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Compounder Growth Propspects


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How do you estimate compounder growth prospects and incorporate valuation into when to buy?  For example if you take a look at MKL.  The appear to be growing in high single digit/low double digit growth rates.  Does paying 1.26 times book value make sense when the S&P 500 returns will be 5 to 6% at there current price.  This implies a 5.8 year breakeven point (.26/(10% - 5.5%)).  Also in cases like BNL there is no advantage as you can get 10.5% return buying at BV or for KMP 10% return (7.3% yield plus 7% growth in BV/(P/BV)) buying at 2.46x BV.

 

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The CAGR for 2013 is 17% but over the past 5-years the 5-yr GAGR it has ranged for 8 to 12% so I look at 17% as a high point.  As going to BV I am not sure that is going to happen but relative so BNL who has grown @ 12% per year since YE 2007 and is expecting that going forward and can be purchased at book it does not look as favorable.

 

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I do this for certain banks/insurers that I think will compound at rates higher than their costs of capital.  I usually do a 5-10 year adjustment period, and allow TBV to compound then apply multiple then discount it back.  Adjust for payout ratio & stock repurchases.  It is a large significant part of some valuations performed. 

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The CAGR for 2013 is 17% but over the past 5-years the 5-yr GAGR it has ranged for 8 to 12% so I look at 17% as a high point. 

 

Well, if you go back 20 years the CAGR in BVPS is 15% (see page 2 of 2013AL).

 

In many years the 5-year CAGR in BVPS has exeeded 20%... As reacently as 2007 it was 18%...

 

The whole letter is a fantastic read imo! Find it in attachment! ;)

 

Gio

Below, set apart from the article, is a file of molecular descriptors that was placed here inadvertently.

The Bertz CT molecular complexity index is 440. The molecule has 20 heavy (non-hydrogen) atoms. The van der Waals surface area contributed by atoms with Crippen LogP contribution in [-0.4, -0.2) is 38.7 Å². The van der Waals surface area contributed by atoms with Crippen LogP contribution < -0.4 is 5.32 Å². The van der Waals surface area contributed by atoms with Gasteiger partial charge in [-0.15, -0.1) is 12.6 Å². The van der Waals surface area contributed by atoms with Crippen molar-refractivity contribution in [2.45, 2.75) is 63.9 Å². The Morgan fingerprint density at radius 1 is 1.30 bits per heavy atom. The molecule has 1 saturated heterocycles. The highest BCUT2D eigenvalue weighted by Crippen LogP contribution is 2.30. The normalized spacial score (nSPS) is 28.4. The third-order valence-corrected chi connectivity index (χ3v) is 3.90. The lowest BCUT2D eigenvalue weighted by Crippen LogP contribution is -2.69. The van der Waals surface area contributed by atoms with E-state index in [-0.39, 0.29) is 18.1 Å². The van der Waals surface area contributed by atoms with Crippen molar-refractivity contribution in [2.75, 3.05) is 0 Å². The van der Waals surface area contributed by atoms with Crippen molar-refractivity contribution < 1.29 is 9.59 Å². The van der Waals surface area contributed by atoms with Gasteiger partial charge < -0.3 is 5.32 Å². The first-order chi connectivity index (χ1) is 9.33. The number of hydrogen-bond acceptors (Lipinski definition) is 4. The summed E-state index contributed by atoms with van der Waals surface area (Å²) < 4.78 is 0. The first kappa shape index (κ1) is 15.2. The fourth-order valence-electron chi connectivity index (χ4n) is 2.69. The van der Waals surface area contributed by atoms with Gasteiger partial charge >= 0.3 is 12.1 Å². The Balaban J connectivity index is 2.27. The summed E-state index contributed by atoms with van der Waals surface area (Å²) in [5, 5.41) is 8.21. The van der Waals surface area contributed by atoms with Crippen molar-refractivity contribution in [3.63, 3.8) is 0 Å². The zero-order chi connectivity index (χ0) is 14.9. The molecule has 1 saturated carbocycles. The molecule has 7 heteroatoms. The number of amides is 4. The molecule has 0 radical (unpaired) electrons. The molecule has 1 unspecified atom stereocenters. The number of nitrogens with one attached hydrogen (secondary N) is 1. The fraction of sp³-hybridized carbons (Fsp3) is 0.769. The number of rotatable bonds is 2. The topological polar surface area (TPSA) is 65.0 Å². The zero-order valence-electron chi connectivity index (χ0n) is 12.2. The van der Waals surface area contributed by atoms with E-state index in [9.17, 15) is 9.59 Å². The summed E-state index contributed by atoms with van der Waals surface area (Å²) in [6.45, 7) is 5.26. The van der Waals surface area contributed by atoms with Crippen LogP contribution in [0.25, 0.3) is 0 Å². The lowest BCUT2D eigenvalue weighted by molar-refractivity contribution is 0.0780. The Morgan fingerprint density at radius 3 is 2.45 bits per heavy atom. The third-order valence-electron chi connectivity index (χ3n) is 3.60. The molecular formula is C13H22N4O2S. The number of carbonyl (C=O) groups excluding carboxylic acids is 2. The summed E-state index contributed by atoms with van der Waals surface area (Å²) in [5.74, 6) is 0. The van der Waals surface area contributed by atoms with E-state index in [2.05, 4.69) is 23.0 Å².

MKL2013AL.pdf

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I agree BV growth is great historically but as these firms grow there BV growth declines (look at BH as an example).  So I am looking at Markel and given there size saying that low teens is good starting point.  With BNL is get low teens growth but a cheaper price.  The question in my mind is the premium above BV worth paying for in the case of MKL vs. BNL or even KMI.

 

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The question in my mind is the premium above BV worth paying for in the case of MKL vs. BNL or even KMI.

 

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I don't know BNL and KMI, but to me MKL gets a management quality premium. I know they won't do stupid things, will be shareholder friendly, and will allocate capital well. That's subjective of course, but it still matters a lot, especially if you intend to hold for a long time.

 

I also think that soon because of Ventures, book value won't be as clearly linked with IV as before, kind of like BRK, so historical comparisons of valuations aren't apples to apples.

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I agree BV growth is great historically but as these firms grow there BV growth declines (look at BH as an example). 

 

The reason why BVPS at BH has not shined until recently has nothing to do with size… Of course, how could it?! BH is still a very small company with huge room for growth!

The reason instead is that you cannot grow BVPS at high CAGRs when all your assets are in a relatively low return business (unless you make use of a lot of leverage!)… In fact, at the beginning investments were almost negligible… now that investments have grown large enough, BVPS in the last 2 years has increased 20%+: BVPS growth at BH actually has accelerated! And I think it will keep increasing very fast for a very long time!

MKL, of course, is already much larger than BH… But imo is not TOO large to keep compounding at high rates.

 

Gio

 

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the chuck akre interview posted here a few days back had his thoughts on valuing MKL. he said he thinks it earns 70$. that makes it less than 10 times true economic earnings.

 

i have no idea what number it is, but it's something he uses :D. didn't look into it any more than that.

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Which company is BNL?